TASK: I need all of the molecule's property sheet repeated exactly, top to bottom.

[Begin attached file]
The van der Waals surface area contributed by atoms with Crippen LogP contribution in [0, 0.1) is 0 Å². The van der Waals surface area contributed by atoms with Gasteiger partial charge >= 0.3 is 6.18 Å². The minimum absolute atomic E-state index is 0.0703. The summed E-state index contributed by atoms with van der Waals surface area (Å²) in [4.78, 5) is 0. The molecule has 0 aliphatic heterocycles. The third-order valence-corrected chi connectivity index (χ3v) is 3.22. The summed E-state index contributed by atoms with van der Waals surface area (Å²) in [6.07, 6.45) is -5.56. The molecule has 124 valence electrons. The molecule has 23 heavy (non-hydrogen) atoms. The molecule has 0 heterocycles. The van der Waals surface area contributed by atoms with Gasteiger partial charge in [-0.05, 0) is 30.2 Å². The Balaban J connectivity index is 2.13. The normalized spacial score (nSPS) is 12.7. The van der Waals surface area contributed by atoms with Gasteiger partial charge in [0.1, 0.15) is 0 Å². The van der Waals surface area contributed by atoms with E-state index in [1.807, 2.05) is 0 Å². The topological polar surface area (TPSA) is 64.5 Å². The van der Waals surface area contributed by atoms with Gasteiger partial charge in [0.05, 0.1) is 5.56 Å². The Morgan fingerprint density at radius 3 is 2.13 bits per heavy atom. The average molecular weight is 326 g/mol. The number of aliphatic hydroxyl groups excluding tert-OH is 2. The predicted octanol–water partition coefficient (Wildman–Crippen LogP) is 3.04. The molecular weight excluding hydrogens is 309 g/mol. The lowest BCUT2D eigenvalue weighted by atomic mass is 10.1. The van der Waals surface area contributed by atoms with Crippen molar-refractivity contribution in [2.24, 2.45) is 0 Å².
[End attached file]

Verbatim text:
The van der Waals surface area contributed by atoms with Crippen LogP contribution in [0, 0.1) is 0 Å². The van der Waals surface area contributed by atoms with Gasteiger partial charge >= 0.3 is 6.18 Å². The minimum absolute atomic E-state index is 0.0703. The summed E-state index contributed by atoms with van der Waals surface area (Å²) in [4.78, 5) is 0. The molecule has 0 aliphatic heterocycles. The third-order valence-corrected chi connectivity index (χ3v) is 3.22. The summed E-state index contributed by atoms with van der Waals surface area (Å²) in [6.07, 6.45) is -5.56. The molecule has 124 valence electrons. The molecule has 23 heavy (non-hydrogen) atoms. The molecule has 0 heterocycles. The van der Waals surface area contributed by atoms with Gasteiger partial charge in [-0.05, 0) is 30.2 Å². The Balaban J connectivity index is 2.13. The normalized spacial score (nSPS) is 12.7. The van der Waals surface area contributed by atoms with Gasteiger partial charge in [0.1, 0.15) is 0 Å². The van der Waals surface area contributed by atoms with E-state index in [1.807, 2.05) is 0 Å². The topological polar surface area (TPSA) is 64.5 Å². The van der Waals surface area contributed by atoms with Gasteiger partial charge in [0.05, 0.1) is 5.56 Å². The Morgan fingerprint density at radius 3 is 2.13 bits per heavy atom. The average molecular weight is 326 g/mol. The number of aliphatic hydroxyl groups excluding tert-OH is 2. The predicted octanol–water partition coefficient (Wildman–Crippen LogP) is 3.04. The molecular weight excluding hydrogens is 309 g/mol. The lowest BCUT2D eigenvalue weighted by atomic mass is 10.1. The van der Waals surface area contributed by atoms with Crippen molar-refractivity contribution in [2.24, 2.45) is 0 Å².